Aczel Tamas, and Meray Tibor, The Revolt of the Mind ( London, 1961): Kovrig Bennett, Communism in Hungary from Kun to Kadar ( Stanford, CA, 1979).
Szucs, Jeno (1930-1988). Szucs was born into a family whose traditions included memories of lesser nobility in Hungary. He received his education at Eotvos Lorant University in Budapest and, after graduation, he joined the Historical Institute of the Hungarian Academy of Sciences. In spite of his "class alien" family background, he was accepted at the institute. Early in his career, it became obvious that he would become one of the best historians of his generation. He was a political outsider; the more remarkable is, therefore, his rapid advance in the ranks of the institute. He specialized in late-medieval history, and his works were of a path-breaking nature.
He broke into the limelight with the publication of a study on the fifteenth-century development of market towns in Hungary. He was not a prolific writer, but his works exhibited thoroughness of research and a clarity of mind characteristic of the best historians. His studies of early nationalism in Eastern Europe and of the retarded development of peripheral societies raised the attention of historians everywhere. Szucs traveled extensively, and lectured at most of the great universities of Europe and the United States. In 1988, despondent over the death of his close friend, Gyorgy Ranki (see Ranki, Gyorgy), and his personal problems, Szucs committed suicide.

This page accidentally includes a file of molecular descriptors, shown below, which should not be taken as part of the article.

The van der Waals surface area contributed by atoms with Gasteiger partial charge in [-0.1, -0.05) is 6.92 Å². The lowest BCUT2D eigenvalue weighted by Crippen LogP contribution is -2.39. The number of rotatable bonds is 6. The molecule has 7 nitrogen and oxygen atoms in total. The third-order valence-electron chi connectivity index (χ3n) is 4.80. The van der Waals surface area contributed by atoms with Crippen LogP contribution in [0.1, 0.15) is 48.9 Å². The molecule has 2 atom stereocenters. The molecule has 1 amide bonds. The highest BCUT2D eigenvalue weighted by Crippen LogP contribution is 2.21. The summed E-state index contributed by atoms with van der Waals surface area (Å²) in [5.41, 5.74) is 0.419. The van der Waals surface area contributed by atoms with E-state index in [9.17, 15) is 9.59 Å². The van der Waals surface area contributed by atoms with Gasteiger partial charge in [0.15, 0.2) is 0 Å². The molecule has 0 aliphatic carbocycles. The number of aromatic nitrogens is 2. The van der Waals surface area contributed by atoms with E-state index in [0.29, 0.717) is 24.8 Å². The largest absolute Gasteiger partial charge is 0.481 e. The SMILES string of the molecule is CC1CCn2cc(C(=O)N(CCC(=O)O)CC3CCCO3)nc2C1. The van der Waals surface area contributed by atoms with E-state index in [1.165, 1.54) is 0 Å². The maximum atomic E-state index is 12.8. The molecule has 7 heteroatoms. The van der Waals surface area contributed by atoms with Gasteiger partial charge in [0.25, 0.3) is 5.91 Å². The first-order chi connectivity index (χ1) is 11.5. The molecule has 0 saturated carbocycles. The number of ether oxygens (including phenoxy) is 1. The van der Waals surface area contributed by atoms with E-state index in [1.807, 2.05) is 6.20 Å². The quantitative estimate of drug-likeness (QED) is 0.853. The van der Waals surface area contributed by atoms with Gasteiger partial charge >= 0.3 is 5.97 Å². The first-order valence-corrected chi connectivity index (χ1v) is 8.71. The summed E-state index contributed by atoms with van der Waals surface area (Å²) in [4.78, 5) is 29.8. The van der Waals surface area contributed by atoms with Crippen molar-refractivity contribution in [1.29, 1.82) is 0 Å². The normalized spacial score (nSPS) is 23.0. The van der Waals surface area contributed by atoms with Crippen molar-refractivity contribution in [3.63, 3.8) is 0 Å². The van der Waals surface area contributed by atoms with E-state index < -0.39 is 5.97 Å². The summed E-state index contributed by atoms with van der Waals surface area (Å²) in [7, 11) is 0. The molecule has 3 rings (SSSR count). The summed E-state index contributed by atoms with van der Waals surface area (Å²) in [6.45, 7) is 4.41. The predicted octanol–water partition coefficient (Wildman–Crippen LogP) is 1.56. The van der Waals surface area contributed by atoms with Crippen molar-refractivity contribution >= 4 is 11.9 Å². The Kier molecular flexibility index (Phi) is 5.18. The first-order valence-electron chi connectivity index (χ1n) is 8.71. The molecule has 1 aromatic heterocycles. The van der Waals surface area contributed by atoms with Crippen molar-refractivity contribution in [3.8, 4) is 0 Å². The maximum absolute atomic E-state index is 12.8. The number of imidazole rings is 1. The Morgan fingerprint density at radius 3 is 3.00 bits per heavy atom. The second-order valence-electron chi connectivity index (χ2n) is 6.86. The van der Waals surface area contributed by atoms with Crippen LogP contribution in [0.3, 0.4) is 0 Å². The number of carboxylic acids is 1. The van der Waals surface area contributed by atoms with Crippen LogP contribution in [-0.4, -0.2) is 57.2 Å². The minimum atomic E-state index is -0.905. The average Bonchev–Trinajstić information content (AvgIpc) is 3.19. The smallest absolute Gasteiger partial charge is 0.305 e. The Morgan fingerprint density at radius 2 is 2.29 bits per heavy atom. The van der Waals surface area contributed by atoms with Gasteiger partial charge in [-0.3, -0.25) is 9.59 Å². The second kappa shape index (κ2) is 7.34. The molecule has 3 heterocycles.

Szucs Jeno, Towns and Handicrafts in Fifteenth-Century Hungary ( Budapest, 1955) (in Hungarian).
Tildy, Zoltan (1889-1961). Tildy, a Calvinist minister, was a small-time politician with little practical experience in running a government. After the elections of the autumn of 1945, Tildy suddenly found himself the leader of the largest political party of Hungary, the Smallholders party. In 1946, he was elected the first president of the Hungarian Republic. In 1947, when Ferenc Nagy (see Nagy, Ferenc) was driven out of his office as prime minister by false charges, Tildy resigned the presidency and was held under house arrest. During the Revolution of 1956 (see Revolution of 1956), Tildy once again came into the limelight and was appointed a member of Imre Nagy's (see Nagy, Imre) cabinet. However, he played no part in the major decisions made by his colleagues. In 1958, as part of the Kadar regime's terrorist campaign, Tildy was sentenced to six years imprisonment. He was freed in 1959 and died as a private citizen.
Nagy Ferenc, The Struggle Behind the Iron Curtain ( New York, 1948).
Vas, Zoltan (1903-1983). Vas was among the first members of the Hungarian Communist party. He joined Bela Kun's group in 1919 and was, after the collapse of the first Hungarian Soviet Republic, sentenced to sixteen years in prison. In 1940, the